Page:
Microsoft Admires How Apple Products 'Just Work'


Microsoft has zeroed in on what makes Apple products so popular that people will wait hours in line just for a chance to purchase them. But will this realization be reflected in the next version of Windows, or just used as a compass for product development down the road?

One of a series of purported Windows 8 slides that leaked earlier this week focuses on the uncomplicated, "It just works" nature of Apple product design. The slide describes a virtuous circle in which a user experience that's "low in friction" makes the products easy for people to use, which in turn leads to satisfied customers placing high value in the products.

"This is something people will pay for!" reads the slide.

There's nothing in the slide that suggests Microsoft is planning to offer a more Apple-like user experience in Windows 8, but given how well customers have responded to the simplicity and ease of use of Windows 7, it's a move that would make sense. Some would argue that Windows 7 was Microsoft's first step in this direction.

Last November, Simon Aldous, a Microsoft partner group manager in the U.K., let slip that Microsoft, with Windows 7, emulated certain aspects of OS X. "What we've tried to do with Windows 7 -- whether it's traditional format or in a touch format -- is create a Mac look and feel in terms of graphics," Aldous said in an interview with PCR, a U.K.-based channel publication.

In March, Terry Myerson, vice president of Windows Phone Engineering at Microsoft, acknowledged that Microsoft has also learned lessons from the iPhone.

"To be entirely candid, the iPhone opened our eyes as to some things that needed to be done that were not in our plan. Some execution had really gone astray," Myerson told the New York Times.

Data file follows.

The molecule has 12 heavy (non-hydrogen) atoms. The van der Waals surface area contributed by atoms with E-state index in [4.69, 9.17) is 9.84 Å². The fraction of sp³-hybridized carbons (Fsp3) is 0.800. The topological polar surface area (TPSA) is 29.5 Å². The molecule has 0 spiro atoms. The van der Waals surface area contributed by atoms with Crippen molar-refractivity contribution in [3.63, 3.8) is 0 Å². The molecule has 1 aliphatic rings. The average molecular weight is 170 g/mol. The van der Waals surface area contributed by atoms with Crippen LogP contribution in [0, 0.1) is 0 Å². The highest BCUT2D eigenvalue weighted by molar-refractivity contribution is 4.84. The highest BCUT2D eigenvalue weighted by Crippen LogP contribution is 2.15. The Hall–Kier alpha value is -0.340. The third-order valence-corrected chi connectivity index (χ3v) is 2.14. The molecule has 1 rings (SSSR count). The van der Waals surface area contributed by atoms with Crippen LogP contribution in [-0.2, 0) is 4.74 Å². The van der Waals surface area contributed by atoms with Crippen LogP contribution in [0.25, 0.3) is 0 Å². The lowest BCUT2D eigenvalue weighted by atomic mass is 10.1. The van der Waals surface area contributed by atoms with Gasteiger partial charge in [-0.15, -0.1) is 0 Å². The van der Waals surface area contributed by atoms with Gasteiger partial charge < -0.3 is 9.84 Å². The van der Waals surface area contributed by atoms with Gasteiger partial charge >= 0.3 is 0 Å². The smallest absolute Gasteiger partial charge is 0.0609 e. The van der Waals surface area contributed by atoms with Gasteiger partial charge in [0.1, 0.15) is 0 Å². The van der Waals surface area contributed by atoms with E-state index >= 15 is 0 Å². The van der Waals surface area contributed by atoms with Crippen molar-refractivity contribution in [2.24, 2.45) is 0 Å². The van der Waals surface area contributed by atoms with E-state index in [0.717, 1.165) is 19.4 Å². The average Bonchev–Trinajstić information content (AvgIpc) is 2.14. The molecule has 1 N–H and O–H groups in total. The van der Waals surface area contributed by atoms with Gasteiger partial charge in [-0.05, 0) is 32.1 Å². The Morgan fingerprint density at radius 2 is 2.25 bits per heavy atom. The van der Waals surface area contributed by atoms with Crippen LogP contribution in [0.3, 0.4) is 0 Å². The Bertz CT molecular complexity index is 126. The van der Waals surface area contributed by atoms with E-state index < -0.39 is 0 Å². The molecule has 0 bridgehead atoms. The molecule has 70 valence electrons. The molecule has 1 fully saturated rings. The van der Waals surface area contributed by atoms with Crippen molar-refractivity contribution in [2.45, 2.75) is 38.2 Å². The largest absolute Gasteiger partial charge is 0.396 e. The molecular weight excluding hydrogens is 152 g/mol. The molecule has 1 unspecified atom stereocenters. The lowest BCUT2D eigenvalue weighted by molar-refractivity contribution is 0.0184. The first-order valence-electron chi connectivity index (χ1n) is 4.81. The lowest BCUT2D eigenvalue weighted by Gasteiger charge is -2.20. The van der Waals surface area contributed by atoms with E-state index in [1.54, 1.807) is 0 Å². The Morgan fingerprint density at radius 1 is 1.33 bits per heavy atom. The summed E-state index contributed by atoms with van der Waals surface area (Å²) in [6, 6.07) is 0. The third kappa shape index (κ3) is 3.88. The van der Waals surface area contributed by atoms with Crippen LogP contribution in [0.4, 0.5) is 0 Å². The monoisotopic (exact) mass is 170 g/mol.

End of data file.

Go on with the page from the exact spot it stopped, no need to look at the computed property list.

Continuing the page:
Microsoft has completely overhauled its mobile strategy with Windows Phone 7, which is due to arrive on devices this fall. But Microsoft doesn’t have the luxury of doing the same with Windows on the client, where small changes create big ripple effects for its partners.

Apple resellers don't doubt Microsoft's ability or desire to make Windows more like OS X, but they also don't think Microsoft would be willing to disrupt its partner community to the extent that such a move would require.

"It would take a complete overhaul of both the technology and the methodology to gain any ground," said Jay Wooten, president of Visual Dynamics, an Apple specialist in Indian Harbour Beach, Fla. "Can Microsoft pull this off? From a technical point of view, sure, but it's going to be a struggle."

Nick Gold, director of business development for Baltimore, Md.-based Apple VAR Chesapeake Systems, says efforts to simplify Windows could alienate Microsoft's existing customers. "There are lots of Windows oriented people, from power users on the desktop to IT administrators, who like the complexity of Windows and the feeling that it's a bit esoteric," he said.

Michael Oh, founder and CEO of Boston-based Apple reseller Tech Superpowers, says the size of Microsoft's hardware and software partner ecosystem adds a great deal of complexity to its development.

"The reason Windows is more complex than OS X is that Microsoft has to design so many more components into the OS, for backward compatibility, devices they don’t control, and the nature of their architecture," said Oh.

Microsoft has long denied copying anything from Apple, but evidence to the contrary has been in Windows for years. Could it be that Microsoft is finally acknowledging that there are lessons to be learned from the way Apple is doing things?